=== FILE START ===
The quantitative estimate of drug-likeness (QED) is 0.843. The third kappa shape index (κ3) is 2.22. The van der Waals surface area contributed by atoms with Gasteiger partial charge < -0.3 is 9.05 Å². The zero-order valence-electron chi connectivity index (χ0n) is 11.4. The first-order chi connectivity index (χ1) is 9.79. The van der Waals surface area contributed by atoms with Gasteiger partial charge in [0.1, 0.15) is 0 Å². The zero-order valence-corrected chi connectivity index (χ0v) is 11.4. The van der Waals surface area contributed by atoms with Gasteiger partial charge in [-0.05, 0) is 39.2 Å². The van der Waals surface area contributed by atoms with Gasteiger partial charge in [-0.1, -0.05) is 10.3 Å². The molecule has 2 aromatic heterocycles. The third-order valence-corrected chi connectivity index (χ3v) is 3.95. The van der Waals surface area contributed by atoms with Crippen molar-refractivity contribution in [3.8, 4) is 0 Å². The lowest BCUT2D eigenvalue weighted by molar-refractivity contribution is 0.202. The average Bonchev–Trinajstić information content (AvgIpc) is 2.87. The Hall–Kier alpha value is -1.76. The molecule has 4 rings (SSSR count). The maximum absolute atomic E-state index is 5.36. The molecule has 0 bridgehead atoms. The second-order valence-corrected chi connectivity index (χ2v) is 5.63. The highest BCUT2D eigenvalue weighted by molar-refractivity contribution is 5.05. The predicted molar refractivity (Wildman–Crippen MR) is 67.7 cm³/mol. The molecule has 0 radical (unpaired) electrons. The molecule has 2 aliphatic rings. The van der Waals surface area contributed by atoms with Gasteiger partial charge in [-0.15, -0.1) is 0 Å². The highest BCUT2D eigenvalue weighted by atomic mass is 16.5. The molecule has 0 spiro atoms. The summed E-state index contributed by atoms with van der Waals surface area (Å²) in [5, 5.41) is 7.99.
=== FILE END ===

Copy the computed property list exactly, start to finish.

The quantitative estimate of drug-likeness (QED) is 0.843. The third kappa shape index (κ3) is 2.22. The van der Waals surface area contributed by atoms with Gasteiger partial charge < -0.3 is 9.05 Å². The zero-order valence-electron chi connectivity index (χ0n) is 11.4. The first-order chi connectivity index (χ1) is 9.79. The van der Waals surface area contributed by atoms with Gasteiger partial charge in [0.1, 0.15) is 0 Å². The zero-order valence-corrected chi connectivity index (χ0v) is 11.4. The van der Waals surface area contributed by atoms with Gasteiger partial charge in [-0.05, 0) is 39.2 Å². The van der Waals surface area contributed by atoms with Gasteiger partial charge in [-0.1, -0.05) is 10.3 Å². The molecule has 2 aromatic heterocycles. The third-order valence-corrected chi connectivity index (χ3v) is 3.95. The van der Waals surface area contributed by atoms with Crippen molar-refractivity contribution in [3.8, 4) is 0 Å². The lowest BCUT2D eigenvalue weighted by molar-refractivity contribution is 0.202. The average Bonchev–Trinajstić information content (AvgIpc) is 2.87. The Hall–Kier alpha value is -1.76. The molecule has 4 rings (SSSR count). The maximum absolute atomic E-state index is 5.36. The molecule has 0 bridgehead atoms. The second-order valence-corrected chi connectivity index (χ2v) is 5.63. The highest BCUT2D eigenvalue weighted by molar-refractivity contribution is 5.05. The predicted molar refractivity (Wildman–Crippen MR) is 67.7 cm³/mol. The molecule has 0 radical (unpaired) electrons. The molecule has 2 aliphatic rings. The van der Waals surface area contributed by atoms with Gasteiger partial charge in [-0.15, -0.1) is 0 Å². The highest BCUT2D eigenvalue weighted by atomic mass is 16.5. The molecule has 0 spiro atoms. The summed E-state index contributed by atoms with van der Waals surface area (Å²) in [5, 5.41) is 7.99.